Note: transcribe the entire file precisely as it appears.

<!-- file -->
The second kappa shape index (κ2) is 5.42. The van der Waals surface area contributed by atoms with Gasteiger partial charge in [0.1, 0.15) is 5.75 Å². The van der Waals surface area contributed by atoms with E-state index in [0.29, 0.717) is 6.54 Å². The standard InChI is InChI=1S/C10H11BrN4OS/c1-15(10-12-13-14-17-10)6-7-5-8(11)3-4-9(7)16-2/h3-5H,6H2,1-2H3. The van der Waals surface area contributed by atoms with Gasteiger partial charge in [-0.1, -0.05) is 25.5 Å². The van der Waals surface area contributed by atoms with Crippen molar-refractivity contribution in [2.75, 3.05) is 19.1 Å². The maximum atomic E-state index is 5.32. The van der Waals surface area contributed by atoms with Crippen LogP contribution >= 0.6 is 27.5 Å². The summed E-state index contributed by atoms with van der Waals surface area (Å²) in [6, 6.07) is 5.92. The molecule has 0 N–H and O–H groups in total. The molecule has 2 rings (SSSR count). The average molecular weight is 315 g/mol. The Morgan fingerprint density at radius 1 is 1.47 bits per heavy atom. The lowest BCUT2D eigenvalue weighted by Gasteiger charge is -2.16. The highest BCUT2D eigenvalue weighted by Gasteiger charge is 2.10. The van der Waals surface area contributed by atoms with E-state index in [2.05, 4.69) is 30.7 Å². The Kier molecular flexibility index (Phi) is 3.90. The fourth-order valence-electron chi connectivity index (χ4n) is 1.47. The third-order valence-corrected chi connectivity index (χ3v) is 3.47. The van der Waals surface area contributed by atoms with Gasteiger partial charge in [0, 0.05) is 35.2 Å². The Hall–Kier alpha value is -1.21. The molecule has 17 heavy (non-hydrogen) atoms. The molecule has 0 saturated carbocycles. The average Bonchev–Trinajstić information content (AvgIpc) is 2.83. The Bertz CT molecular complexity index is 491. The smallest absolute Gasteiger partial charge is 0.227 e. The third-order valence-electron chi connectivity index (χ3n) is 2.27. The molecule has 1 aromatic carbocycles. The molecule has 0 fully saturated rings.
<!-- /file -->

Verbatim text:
The second kappa shape index (κ2) is 5.42. The van der Waals surface area contributed by atoms with Gasteiger partial charge in [0.1, 0.15) is 5.75 Å². The van der Waals surface area contributed by atoms with E-state index in [0.29, 0.717) is 6.54 Å². The standard InChI is InChI=1S/C10H11BrN4OS/c1-15(10-12-13-14-17-10)6-7-5-8(11)3-4-9(7)16-2/h3-5H,6H2,1-2H3. The van der Waals surface area contributed by atoms with Gasteiger partial charge in [-0.1, -0.05) is 25.5 Å². The van der Waals surface area contributed by atoms with Crippen molar-refractivity contribution in [2.75, 3.05) is 19.1 Å². The maximum atomic E-state index is 5.32. The van der Waals surface area contributed by atoms with Crippen LogP contribution >= 0.6 is 27.5 Å². The summed E-state index contributed by atoms with van der Waals surface area (Å²) in [6, 6.07) is 5.92. The molecule has 0 N–H and O–H groups in total. The molecule has 2 rings (SSSR count). The average molecular weight is 315 g/mol. The Morgan fingerprint density at radius 1 is 1.47 bits per heavy atom. The lowest BCUT2D eigenvalue weighted by Gasteiger charge is -2.16. The highest BCUT2D eigenvalue weighted by Gasteiger charge is 2.10. The van der Waals surface area contributed by atoms with E-state index in [2.05, 4.69) is 30.7 Å². The Kier molecular flexibility index (Phi) is 3.90. The fourth-order valence-electron chi connectivity index (χ4n) is 1.47. The third-order valence-corrected chi connectivity index (χ3v) is 3.47. The van der Waals surface area contributed by atoms with Gasteiger partial charge in [0, 0.05) is 35.2 Å². The Hall–Kier alpha value is -1.21. The molecule has 17 heavy (non-hydrogen) atoms. The molecule has 0 saturated carbocycles. The average Bonchev–Trinajstić information content (AvgIpc) is 2.83. The Bertz CT molecular complexity index is 491. The smallest absolute Gasteiger partial charge is 0.227 e. The third-order valence-electron chi connectivity index (χ3n) is 2.27. The molecule has 1 aromatic carbocycles. The molecule has 0 fully saturated rings.